Parenting Tip: Don't Let Your Kids Divide and Conquer!
Do you remember asking your Dad for something when you were sure Mom would say no? Or how about buttering Mom up for the big ask when you didn’t stand a chance with Dad? This “selective questioning” is a rite of passage for every kid, but it’s also a destructive habit that can divide parents and causes unnecessary tension in a marriage.
Billy and I are hypersensitive to this “divide and conquer” technique and don’t ever want our children to think they can move to the driver seat of decision making. We work hard to recognize where our kids will most likely try to manipulate to gain their most favorable answer.
For instance, I tend to be the parent who hyper-manages use of electronics with our kids. Billy AND our son know that I manage screen time down to the minute, and I have a mental check list as to whether my son is “over” time or not. As a result, my son avoids asking me if it’s OK for him to use the DS/iPad/Wii; he goes to Dad. Billy knows how our boy loves a work-around, so when our son asks him about using an electronic, Billy is quick to ask, “What did your Mom say?” or “Why don’t you see what Mom thinks?”
In a similar fashion, I tend to let the kids roam the neighborhood with other kids without giving much thought as to whether they should be in “wind down” mode. Billy is much more likely to ask the kids to curl up on the couch and chill out in the afternoon. My daughter realizes this disparity and is more likely to ask me than Billy if she can leave the house. Now when she asks the question, I make her shop the idea with Billy. “Have you asked your Dad? Because I agree with whatever he tells you.”
Our goal in enforcing this process now is that we don’t want our kids to develop a habit of questioning and pushing their agenda until they receive the answer they want. We want them to learn how to take “no” for an answer. We also want them to know that Billy and I are, above all else, UNIFIED in our support of each other.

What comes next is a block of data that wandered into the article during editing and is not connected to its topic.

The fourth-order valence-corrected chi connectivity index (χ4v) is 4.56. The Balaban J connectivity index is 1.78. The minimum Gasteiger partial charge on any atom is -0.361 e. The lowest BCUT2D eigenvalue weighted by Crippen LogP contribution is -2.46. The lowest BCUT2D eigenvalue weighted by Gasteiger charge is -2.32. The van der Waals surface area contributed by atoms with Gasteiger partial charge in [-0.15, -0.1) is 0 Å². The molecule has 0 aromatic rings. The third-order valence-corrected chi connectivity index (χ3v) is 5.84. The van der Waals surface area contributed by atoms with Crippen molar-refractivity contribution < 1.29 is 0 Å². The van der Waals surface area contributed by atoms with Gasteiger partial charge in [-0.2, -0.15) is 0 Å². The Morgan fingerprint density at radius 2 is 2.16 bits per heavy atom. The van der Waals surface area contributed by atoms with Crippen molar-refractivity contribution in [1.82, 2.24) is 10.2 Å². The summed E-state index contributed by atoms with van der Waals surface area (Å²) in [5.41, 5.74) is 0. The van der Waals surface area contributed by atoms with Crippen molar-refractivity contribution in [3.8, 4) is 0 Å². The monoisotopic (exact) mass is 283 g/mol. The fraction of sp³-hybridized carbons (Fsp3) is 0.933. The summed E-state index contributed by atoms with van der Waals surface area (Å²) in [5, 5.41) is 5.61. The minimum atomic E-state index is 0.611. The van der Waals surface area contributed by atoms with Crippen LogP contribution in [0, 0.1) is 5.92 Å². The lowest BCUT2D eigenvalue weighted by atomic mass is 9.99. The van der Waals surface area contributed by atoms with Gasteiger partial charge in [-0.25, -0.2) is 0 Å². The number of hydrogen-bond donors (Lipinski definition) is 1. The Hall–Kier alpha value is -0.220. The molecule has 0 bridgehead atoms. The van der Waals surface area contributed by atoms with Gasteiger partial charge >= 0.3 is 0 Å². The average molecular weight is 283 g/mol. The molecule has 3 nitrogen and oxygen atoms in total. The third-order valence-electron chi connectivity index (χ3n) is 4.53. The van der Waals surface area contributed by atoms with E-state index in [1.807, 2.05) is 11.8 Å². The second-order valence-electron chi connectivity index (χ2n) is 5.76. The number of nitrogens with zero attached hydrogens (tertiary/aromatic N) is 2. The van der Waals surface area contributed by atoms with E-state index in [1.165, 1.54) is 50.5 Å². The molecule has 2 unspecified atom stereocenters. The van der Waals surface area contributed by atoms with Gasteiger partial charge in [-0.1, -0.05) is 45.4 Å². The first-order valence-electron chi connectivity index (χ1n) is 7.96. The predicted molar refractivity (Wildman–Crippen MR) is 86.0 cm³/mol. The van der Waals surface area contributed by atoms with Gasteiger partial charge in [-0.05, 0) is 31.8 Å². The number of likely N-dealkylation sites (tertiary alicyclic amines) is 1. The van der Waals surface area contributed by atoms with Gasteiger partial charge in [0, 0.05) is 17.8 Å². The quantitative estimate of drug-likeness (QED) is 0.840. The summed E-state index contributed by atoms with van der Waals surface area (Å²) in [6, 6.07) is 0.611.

This doesn’t mean Billy and I come out of the starting gate with the same opinion, but we aren’t going to let the kids dictate how we respond to their requests. Instead we follow a simple decision process that looks like this:
1. Do we already have established rules on this question? (If so, the kid needs to explain why “today” the decision should be different.)
2. Have you asked the other parent this question? (If so, there will be no change in the answer.)
3. If this is a new topic, or a question one parent feels strongly about, the other parent will be consulted on the answer. (And the kids will NOT complain about waiting, otherwise the response is “no.”)
The result isn’t perfect decisions, far from it, but we make them together. When the kids understand this, their impulse to divide and conquer is tempered and ultimately that makes for a more peaceful home!
Did you ever try to divide your parents? Do your children do this to you?